Excel FORECAST.ETS Function
The Excel FORECAST.ETS function predicts a value based on existing values that follow a seasonal trend. FORECAST.ETS can be used to predict numeric values like sales, inventory, expenses, etc. with a seasonal pattern.
- target_date - The time or period for the prediction (x value).
- values - Existing or historical values (y values).
- timeline - Numeric timeline values (x values).
- seasonality - [optional] Seasonality calculation (0 = no seasonality, 1 = automatic, n = season length in timeline units).
- data_completion - [optional] Missing data treatment (0 = treat as zero, 1 = average). Default is 1.
- aggregation - [optional] Aggregation behavior. Default is 1 (AVERAGE). See other options below.
The FORECAST.ETS function predicts a value based on existing values that follow a seasonal trend. FORECAST.ETS can be used to predict numeric values like sales, inventory, expenses, etc. with a seasonal pattern.
To calculate predicted values, FORECAST.ETS uses something called triple exponential smoothing. This is an algorithm that applies overall smoothing, trend smoothing, and seasonal smoothing.
In the example shown above, the formula in cell D13 is:
where sales (C5:C12) and periods (B5:B12) are named ranges. With these inputs, the FORECAST.ETS function returns 618.29 in cell D13. As the formula is copied down the table, FORECAST.ETS returns predicted values in D13:D16, using values in column B for target date.
The chart to the right shows this data plotted in a scatter plot.
Note: Cell D12 is set equal to C12 to connect the existing values to the predicted values in the chart.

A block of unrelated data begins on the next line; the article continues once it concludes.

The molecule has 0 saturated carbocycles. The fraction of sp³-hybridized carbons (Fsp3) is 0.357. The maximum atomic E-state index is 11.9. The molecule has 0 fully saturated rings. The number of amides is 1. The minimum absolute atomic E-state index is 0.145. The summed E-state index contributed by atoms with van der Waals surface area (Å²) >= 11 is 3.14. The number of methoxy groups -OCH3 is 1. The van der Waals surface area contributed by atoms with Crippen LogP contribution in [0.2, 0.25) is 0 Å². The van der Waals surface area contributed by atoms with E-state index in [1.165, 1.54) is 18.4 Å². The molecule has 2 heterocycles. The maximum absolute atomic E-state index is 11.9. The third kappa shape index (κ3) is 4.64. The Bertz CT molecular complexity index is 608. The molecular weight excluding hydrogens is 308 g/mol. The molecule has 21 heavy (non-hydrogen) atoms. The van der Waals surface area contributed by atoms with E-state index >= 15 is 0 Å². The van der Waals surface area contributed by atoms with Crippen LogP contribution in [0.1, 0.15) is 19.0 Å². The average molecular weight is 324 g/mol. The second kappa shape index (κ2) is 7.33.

The target_date argument represents the point on the timeline that a prediction should be calculated.
The values argument contains the dependent array or range of data, also called y values. These are existing historical values from which a prediction will be calculated.
The timeline argument is the independent array or range of values, also called x values. The timeline, must consist of numeric values with a constant step interval. For example, the timeline could be yearly, quarterly, monthly, daily, etc. The timeline can also be a simple list of numeric periods, as in the example shown.
The seasonality argument is optional and represents the length of the seasonal pattern expressed in timeline units. For example, in the example shown, data is quarterly, so seasonality is given as 4, since there are 4 quarters in a year, and the seasonal pattern is 1 year. Allowed values are 0 (no seasonality, use linear algorithm), 1 (calculate seasonal pattern automatically), and n (manual season length, a number between 2 and 8784, inclusive). The number 8784 = 366 x 24, the number of hours in a leap year.
The data_completion argument is optional and specifies how FORECAST.ETS should handle missing data points. The options are 1 (default) and zero. By default, FORECAST.ETS will provide missing data points by averaging neighboring data points. If zero is provided, FORECAST.ETS will treat missing data points as zero.
The aggregation argument is optional, and controls what function is used to aggregate data points when the timeline contains duplicate values. The default is 1, which specifies AVERAGE. Other options are given in the table below.
Note: It is better to perform aggregation before using FORECAST.ETS to make forecasting as accurate as possible.
|1 (or omitted)||AVERAGE|
The FORECAST.ETS function will return errors as shown below.